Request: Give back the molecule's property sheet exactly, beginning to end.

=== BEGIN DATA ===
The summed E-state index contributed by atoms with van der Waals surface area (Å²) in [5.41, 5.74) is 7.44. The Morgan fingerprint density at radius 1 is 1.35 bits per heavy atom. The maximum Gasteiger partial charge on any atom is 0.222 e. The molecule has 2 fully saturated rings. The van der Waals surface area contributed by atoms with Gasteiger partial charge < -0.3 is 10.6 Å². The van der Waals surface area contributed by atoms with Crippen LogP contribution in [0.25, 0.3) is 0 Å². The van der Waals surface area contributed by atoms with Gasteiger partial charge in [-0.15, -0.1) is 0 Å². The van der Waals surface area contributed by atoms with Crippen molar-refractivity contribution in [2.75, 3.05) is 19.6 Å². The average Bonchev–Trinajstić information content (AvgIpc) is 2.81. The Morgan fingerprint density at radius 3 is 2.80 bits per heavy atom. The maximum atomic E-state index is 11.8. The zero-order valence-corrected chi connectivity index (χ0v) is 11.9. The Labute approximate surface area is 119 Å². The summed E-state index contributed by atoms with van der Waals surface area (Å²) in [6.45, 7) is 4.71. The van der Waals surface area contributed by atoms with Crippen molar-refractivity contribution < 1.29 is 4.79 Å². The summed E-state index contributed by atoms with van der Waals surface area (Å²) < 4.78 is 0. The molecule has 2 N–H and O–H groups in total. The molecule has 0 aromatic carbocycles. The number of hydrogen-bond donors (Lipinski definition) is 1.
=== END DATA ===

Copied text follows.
The summed E-state index contributed by atoms with van der Waals surface area (Å²) in [5.41, 5.74) is 7.44. The Morgan fingerprint density at radius 1 is 1.35 bits per heavy atom. The maximum Gasteiger partial charge on any atom is 0.222 e. The molecule has 2 fully saturated rings. The van der Waals surface area contributed by atoms with Gasteiger partial charge < -0.3 is 10.6 Å². The van der Waals surface area contributed by atoms with Crippen LogP contribution in [0.25, 0.3) is 0 Å². The van der Waals surface area contributed by atoms with Gasteiger partial charge in [-0.15, -0.1) is 0 Å². The van der Waals surface area contributed by atoms with Crippen molar-refractivity contribution in [2.75, 3.05) is 19.6 Å². The average Bonchev–Trinajstić information content (AvgIpc) is 2.81. The Morgan fingerprint density at radius 3 is 2.80 bits per heavy atom. The maximum atomic E-state index is 11.8. The zero-order valence-corrected chi connectivity index (χ0v) is 11.9. The Labute approximate surface area is 119 Å². The summed E-state index contributed by atoms with van der Waals surface area (Å²) in [6.45, 7) is 4.71. The van der Waals surface area contributed by atoms with Crippen molar-refractivity contribution < 1.29 is 4.79 Å². The summed E-state index contributed by atoms with van der Waals surface area (Å²) < 4.78 is 0. The molecule has 2 N–H and O–H groups in total. The molecule has 0 aromatic carbocycles. The number of hydrogen-bond donors (Lipinski definition) is 1.